I was taught photosynthesis by an Aussie who got his education 5-18 via the outback radio. The Australians want their children educated, that many states don’t is a matter of political will and not technology.
        The sort of information the internet is good at is to allow people to know things that the rich and powerful do not want people to know. This applies to states like Iran who wish to keep the population in the dark, and in the case of the UK where the libel laws protect those with lawyers. The internet is very good for asking simple questions you only meet once, as in
        “How much should I pay for my mothers coffin?”, as in is $6,000 a rip-off or a bargain. As most of us don’t know how much to pay for a coffin, the internet is very useful.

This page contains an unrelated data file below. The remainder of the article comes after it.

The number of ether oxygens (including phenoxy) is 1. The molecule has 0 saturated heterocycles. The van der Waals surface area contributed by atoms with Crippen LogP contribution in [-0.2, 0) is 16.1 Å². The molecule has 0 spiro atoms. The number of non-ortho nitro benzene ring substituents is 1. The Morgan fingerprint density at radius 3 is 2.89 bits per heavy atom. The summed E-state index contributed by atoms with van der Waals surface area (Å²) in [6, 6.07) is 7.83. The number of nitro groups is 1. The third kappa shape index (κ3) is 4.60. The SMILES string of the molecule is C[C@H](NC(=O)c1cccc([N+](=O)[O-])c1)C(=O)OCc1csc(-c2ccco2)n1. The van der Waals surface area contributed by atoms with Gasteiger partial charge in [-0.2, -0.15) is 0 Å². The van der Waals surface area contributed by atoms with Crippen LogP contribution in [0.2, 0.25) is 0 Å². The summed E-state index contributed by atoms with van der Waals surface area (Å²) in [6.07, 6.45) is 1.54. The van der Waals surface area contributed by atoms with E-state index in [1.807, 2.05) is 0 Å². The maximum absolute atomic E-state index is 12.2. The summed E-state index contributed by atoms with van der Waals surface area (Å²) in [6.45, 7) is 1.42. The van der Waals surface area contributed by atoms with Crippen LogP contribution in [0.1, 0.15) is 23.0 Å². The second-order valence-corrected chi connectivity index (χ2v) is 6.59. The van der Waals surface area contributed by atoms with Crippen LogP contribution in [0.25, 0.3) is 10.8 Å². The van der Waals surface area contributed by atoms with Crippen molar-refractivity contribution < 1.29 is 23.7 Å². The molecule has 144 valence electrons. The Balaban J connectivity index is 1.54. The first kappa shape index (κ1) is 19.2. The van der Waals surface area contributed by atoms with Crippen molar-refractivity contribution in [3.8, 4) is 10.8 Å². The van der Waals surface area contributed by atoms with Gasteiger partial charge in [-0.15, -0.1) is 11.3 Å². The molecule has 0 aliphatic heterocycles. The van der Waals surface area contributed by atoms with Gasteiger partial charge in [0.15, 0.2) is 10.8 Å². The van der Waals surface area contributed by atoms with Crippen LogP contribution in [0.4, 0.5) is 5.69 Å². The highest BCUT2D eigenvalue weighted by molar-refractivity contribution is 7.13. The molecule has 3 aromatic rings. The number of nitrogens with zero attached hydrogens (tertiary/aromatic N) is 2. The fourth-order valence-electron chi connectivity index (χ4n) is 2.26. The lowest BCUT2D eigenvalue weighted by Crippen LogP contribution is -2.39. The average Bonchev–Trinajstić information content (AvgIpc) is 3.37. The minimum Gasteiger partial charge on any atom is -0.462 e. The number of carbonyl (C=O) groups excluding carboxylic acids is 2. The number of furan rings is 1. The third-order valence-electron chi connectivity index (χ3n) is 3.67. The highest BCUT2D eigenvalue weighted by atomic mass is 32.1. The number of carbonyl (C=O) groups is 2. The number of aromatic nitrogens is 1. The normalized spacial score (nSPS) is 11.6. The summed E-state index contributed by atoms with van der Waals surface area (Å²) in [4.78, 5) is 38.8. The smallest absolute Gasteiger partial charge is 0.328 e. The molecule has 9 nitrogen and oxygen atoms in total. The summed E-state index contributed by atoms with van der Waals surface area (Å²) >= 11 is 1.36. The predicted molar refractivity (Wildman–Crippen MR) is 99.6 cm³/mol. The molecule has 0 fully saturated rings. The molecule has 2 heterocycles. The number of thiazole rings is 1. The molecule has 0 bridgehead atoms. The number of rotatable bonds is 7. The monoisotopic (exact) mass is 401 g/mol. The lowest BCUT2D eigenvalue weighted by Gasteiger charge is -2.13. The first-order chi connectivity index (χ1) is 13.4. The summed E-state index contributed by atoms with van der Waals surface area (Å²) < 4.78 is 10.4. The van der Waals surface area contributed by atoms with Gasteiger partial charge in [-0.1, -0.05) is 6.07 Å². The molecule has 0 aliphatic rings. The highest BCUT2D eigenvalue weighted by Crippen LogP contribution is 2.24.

One of the major problems is the ‘Boston Massacre’ and “The Redcoats are coming’ problem.
        In the first place there was no Boston massacre in actuality, but the meme of British soldiers quite deliberately murdering colonists was spread by pamphleteers. In the second, no colonist ever called the British soldiers ‘The Redcoats’, this is just a piece of coy rewriting of history.
        Invented massacres, invented quotes, invented histories, conspiracies and much that is plainly wrong is found on the internet.
        Is it better to be uneducated or ill-educated?

  8. “The written word was spread horizontially, the biggest impacts were in self help books (How to Farm), translation of the Bible and other religous works (which weaked the power of the Church) and political pamphlets which caused all manner of revolutions.
    Guttengurg gave us the modern West, audio cassets gave Iran its 1979 revolution and social media gave rise to the Arab spring.
    Only people who like to control information are getting upset.”

    Doc, nice way to put it.